Sitting oddly out of place among the arid rolling hills of rural East Contra Costa County, the Byron Hot Springs Hotel now offers only the vaguest hints of its former glory, but a Bay Area developer is determined to breathe new life into this once-stunning building.
Last year, Robert Cort purchased a 300-acre lot in Byron that includes the hotel. Working with Lance Crannell of the Brentwood-based firm SDG Architects, Cort submitted a preapplication review to county officials in December that proposes restoration of the hotel and the creation of new amenities.
“I figured I could do a brewery or a winery with a restaurant, kind of a farm-to-table restaurant, some event space and a little German beer garden – something not super small but small scale,” Cort said. “I want to do something really nice there with a good chef that would make really good food for not a lot of money, good beer and then maybe some event space for weddings out there. I want to utilize the building that’s existing there – just fix it up. It’s about to fall down. It’s crumbling, literally crumbling.”
The task faced by Cort is considerable. Time, vandals and general neglect have taken a heavy toll on the four-story hotel that dates to 1914. Referred to as “hotel three” after two previous hotels burned to the ground, it is the only building on the grounds that, according to Cort, once featured more than 20 structures. Windows and doors are long gone. All of the interior appointments have been stripped down to the concrete core of the building. Floors and ceilings sag, while fallen bricks from the exterior pile up on the ground. Nearly every surface bears the spray-painted mark of generations of trespassers who saw the building as their personal canvas.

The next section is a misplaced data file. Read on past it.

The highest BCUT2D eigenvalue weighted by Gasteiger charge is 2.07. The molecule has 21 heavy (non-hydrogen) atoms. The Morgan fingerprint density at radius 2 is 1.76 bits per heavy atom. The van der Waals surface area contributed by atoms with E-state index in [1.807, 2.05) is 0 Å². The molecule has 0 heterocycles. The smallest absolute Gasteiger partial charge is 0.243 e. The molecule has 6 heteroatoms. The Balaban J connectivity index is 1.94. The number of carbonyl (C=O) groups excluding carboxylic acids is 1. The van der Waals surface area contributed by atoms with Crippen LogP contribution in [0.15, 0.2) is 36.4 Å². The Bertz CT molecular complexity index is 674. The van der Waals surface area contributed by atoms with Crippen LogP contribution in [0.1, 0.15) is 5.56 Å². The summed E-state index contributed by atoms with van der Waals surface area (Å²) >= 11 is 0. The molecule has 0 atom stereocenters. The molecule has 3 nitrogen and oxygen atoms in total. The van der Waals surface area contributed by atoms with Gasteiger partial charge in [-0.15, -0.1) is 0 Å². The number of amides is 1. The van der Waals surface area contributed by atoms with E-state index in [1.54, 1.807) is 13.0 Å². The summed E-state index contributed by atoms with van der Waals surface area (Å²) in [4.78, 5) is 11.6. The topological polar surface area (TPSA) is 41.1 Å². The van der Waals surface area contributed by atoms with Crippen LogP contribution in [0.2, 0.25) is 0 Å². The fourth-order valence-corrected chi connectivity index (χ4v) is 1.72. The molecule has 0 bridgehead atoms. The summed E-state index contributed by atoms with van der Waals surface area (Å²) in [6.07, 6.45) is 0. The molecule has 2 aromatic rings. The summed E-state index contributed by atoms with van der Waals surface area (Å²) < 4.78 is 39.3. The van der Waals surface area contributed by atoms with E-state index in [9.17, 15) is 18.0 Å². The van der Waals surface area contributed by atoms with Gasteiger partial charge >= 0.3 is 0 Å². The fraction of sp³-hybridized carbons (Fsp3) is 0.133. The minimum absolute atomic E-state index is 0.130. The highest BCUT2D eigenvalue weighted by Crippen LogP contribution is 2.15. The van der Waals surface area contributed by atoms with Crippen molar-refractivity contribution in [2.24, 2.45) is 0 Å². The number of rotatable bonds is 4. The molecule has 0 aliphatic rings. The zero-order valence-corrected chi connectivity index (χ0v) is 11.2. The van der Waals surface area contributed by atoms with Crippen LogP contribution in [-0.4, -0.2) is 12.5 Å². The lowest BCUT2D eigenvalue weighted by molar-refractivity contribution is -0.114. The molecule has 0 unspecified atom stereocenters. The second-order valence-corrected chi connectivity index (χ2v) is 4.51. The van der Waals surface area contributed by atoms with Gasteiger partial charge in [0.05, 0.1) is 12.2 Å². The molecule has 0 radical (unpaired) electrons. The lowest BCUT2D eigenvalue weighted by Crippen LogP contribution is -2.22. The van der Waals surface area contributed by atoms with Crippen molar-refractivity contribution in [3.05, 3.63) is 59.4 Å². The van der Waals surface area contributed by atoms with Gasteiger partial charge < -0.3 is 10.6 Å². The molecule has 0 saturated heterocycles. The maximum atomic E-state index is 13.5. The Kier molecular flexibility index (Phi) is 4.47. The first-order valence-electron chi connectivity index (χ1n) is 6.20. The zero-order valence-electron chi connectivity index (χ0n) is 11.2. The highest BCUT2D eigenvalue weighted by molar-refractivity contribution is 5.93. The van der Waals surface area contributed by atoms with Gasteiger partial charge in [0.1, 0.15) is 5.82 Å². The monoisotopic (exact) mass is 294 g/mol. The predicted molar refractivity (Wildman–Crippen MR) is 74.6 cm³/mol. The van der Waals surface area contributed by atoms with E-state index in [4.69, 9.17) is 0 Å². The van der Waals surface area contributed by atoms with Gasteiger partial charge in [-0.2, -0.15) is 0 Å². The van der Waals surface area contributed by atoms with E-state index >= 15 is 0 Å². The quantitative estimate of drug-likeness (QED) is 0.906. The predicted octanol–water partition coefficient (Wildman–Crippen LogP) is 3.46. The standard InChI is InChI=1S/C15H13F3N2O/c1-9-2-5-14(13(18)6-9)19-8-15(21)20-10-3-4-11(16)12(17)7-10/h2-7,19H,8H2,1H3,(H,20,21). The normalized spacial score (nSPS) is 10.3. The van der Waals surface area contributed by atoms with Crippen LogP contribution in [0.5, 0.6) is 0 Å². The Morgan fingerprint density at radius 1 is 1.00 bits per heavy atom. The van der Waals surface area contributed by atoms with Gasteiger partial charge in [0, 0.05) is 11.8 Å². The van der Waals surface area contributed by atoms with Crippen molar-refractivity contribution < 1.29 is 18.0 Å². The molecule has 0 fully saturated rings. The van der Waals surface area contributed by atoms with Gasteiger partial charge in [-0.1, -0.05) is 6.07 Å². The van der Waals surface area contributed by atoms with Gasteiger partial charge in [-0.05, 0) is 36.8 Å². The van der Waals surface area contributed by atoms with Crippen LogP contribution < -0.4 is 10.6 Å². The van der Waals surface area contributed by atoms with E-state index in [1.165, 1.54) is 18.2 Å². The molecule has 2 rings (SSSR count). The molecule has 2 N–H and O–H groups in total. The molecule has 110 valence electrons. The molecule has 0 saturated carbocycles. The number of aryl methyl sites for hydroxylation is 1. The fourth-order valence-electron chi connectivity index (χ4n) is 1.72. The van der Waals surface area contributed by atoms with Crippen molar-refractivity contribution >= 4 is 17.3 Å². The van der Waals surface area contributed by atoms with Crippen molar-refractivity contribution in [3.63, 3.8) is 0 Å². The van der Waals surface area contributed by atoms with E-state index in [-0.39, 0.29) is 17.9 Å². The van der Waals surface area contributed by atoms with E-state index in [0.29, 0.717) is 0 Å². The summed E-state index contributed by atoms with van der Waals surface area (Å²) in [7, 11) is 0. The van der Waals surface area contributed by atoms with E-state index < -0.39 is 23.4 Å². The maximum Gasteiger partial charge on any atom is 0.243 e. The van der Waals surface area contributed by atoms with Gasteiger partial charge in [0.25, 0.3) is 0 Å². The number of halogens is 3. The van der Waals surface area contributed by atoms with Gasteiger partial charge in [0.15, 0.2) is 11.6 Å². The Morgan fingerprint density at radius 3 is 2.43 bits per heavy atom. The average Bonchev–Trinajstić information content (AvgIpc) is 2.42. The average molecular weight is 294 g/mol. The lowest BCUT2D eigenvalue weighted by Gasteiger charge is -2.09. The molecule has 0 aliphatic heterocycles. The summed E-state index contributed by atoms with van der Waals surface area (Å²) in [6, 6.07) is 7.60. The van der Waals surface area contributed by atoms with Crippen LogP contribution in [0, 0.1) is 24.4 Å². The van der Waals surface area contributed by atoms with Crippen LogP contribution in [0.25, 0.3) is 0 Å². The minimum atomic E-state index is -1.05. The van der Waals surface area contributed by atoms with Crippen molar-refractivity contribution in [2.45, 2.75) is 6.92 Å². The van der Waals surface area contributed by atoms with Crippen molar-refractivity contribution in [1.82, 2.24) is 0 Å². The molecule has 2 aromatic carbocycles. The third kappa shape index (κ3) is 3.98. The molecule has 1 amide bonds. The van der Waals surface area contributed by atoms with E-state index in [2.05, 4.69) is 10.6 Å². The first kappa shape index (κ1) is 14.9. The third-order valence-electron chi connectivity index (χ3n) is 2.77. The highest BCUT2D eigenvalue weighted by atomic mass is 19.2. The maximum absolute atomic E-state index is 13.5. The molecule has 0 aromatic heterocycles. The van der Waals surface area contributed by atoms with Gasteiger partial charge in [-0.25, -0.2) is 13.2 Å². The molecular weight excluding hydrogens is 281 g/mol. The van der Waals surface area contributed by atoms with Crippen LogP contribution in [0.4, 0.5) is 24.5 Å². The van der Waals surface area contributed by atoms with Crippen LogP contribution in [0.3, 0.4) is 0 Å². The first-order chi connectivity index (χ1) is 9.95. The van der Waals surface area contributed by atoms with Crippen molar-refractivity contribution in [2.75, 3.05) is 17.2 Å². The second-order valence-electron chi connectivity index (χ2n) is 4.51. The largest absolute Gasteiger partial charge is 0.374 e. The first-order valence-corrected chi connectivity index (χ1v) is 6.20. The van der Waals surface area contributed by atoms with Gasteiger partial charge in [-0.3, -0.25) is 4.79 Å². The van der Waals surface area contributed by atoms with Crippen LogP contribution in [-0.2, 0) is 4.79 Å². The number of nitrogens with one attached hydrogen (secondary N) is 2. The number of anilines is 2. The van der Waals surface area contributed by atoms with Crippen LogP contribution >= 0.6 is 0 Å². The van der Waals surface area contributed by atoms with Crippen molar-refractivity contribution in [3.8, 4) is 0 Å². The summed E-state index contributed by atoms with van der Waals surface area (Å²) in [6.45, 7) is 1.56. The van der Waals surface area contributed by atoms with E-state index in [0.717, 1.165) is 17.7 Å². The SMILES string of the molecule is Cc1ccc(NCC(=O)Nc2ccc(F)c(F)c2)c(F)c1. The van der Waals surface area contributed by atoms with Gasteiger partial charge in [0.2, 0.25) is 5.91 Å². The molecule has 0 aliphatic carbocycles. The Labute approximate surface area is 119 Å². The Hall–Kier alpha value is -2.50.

“As architects, we like to say this has pretty good bones,” Crannell said. “Visually, it has good bones. Structurally, we don’t know yet. We’re having a structural engineer assess the building right now to figure out what’s going to happen. We already know that there’s going to be massive infrastructure to repurpose this building because of how it was built and the amount of deterioration in the building.”
As Cort currently envisions the project, two of the four floors will be removed. The first floor could accommodate a restaurant with a brewery or wine-making facilities, while the second floor could house space for weddings, parties or other events. Space would also be allocated as a museum preserving remnants of the area’s long and colorful past. But before any of that can occur, more fundamental issues need to be resolved.
“My two goals are to stabilize the structure so it stops falling down,” Corst said. “That’s number one. Number two is to get appropriate zoning so I can do what I want to do.”
Even considering the complexities involved with the restoration of the hotel, Cort’s biggest challenge may be related to zoning. Much of his parcel is currently zoned as forestry recreation (FR), which allows a broad range of land use. The twist is that Contra Costa County is currently updating its general plan, and the project, known as Envision Contra Costa 2040, is contemplating the elimination of the FR designation.
Will Nelson, principal planner with the Contra Costa County Department of Conservation and Development, explained that if Cort’s project didn’t exist, the county would, in all likelihood, simply rezone the area as an agricultural district, an action that could impact Cort’s intended use of the property. But because the project is in motion, the county might consider a different designation.